You have one of those conversations when the right person at the right time spoke that changed the way you looked at the world? I had one a few years ago. Before I grew in my understanding of social dynamics, I was a little judgmental in my attitude towards people who lived differently that I did. In my small hometown, I didn’t notice many differences between this family or that family-probably because I wasn’t looking. But when I did start to notice, I had lots of questions. If you’re in debt, why would you spend more money? If you need to eat, why don’t you sell something of value? And the biggie- If you’re trying to make ends meet, why are you spending all your money on worthless items like cigarettes? Now, I’m not proud of those thoughts, but they reflected something about my upbringing that wasn’t true of everybody…I had what I needed to live a good life. And because of that, I had hope. Lots of it.  And that was the difference. I didn’t know this until conversation with the head of a local social service non-profit a few years ago. I brought these questions to her attention- concerns, really- and she gracefully looked me in the eye and gave me an answer I’ll never forget: They have no hope, Brett. They have no thought of a future, because they’re not convinced they have one.


One of the more dangerous things that can happen to a person or society is to experience hope slipping away. When we start to lose our hope, we start to lose our hearts. And when we lose our hearts, we begin to lose the very essence of what it means to be human. Numerous studies reveal that hopelessness leads to serious problems- physical, emotional and relational, and if we get to a point where we feel that hope is a pipe dream, we’re bound to throw in the towel and give up. And in those moments, those moments when we can’t see a way forward, we need a fresh voice to call us back, a fresh perspective to help us see our lives and circumstances in a different light.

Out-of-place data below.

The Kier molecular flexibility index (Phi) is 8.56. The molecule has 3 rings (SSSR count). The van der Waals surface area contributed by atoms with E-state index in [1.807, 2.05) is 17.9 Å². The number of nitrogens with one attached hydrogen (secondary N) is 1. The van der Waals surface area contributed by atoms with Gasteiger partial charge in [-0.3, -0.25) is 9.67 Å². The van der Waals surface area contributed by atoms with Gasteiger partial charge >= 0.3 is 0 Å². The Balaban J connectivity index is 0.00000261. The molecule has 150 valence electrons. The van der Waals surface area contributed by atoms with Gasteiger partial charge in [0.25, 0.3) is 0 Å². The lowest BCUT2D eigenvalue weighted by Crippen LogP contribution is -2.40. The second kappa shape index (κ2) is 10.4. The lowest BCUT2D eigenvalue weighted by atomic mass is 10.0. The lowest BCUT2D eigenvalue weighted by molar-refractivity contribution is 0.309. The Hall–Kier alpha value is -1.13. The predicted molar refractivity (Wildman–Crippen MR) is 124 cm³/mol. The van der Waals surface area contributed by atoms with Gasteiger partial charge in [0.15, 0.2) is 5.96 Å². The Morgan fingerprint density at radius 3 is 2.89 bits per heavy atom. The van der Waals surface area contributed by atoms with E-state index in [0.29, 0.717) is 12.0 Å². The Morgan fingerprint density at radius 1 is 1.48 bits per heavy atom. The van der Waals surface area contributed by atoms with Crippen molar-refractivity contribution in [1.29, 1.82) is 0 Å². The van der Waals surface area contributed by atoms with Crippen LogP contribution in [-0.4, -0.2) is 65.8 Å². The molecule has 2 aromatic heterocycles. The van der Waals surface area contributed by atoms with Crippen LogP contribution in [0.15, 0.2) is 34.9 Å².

George Bailey was that fresh voice for the Board of the Building and Loan. Following the passing of his father, Peter, who was the life and soul of the company, the Board was left in a quandary. They all knew Peter was the engine that made the company run, and so long as Peter was in charge, the Building and Loan had a captain to steer through the ups and downs. With Peter at the helm, the Building and Loan stayed afloat and became a source of encouragement for the average Bedford Falls resident. But now he was gone, and mean old Mr. Potter was capitalizing on the Board’s fear. Where’s all this good will going to get us, Mr. Potter asked. It’s just going to create a bunch of discontented lazy rabble instead of a thrifty working class…And all because a lot of starry-eyed dreamers like Peter Bailey fill their heads with a lot of impossible ideas. I’m guessing the Board never thought of it that way, but Mr. Potter now had their full attention. Maybe he was right. Maybe they would be better off just selling the company and cutting their losses. Maybe they were foolish, because instead of just making money, they were trying to do something hopeful for their community. Maybe it was all a waste of time. And sensing the temperature in the room changing, George Bailey stands up and utters the words that begin to turn the story around: Now hold on just a minute.


We don’t see those words in any of our texts for today, but it’s clear that God’s people needed something to turn their story around. Their lives weren’t awful, but they weren’t full of hope, either. They were stuck under Roman rule, which made it hard to accept their identity as God’s people. And the longer they waited for God to fulfill his salvation plans, the more susceptible they became to giving up and giving in. I think Zacchaeus is a great example. I don’t know if Zaccheaus was a victim of hopelessness or not, but he certainly abided by the “If you can’t beat them, join them” theory. And he hired himself out to the Romans as a tax collector and began to charge more than what the average citizen had been asked to pay. That’s a good way to lose your identity. That’s a good way to forget who you are. And it’s to that people, a people in danger of giving up, that God sends a fresh voice named John the Baptist.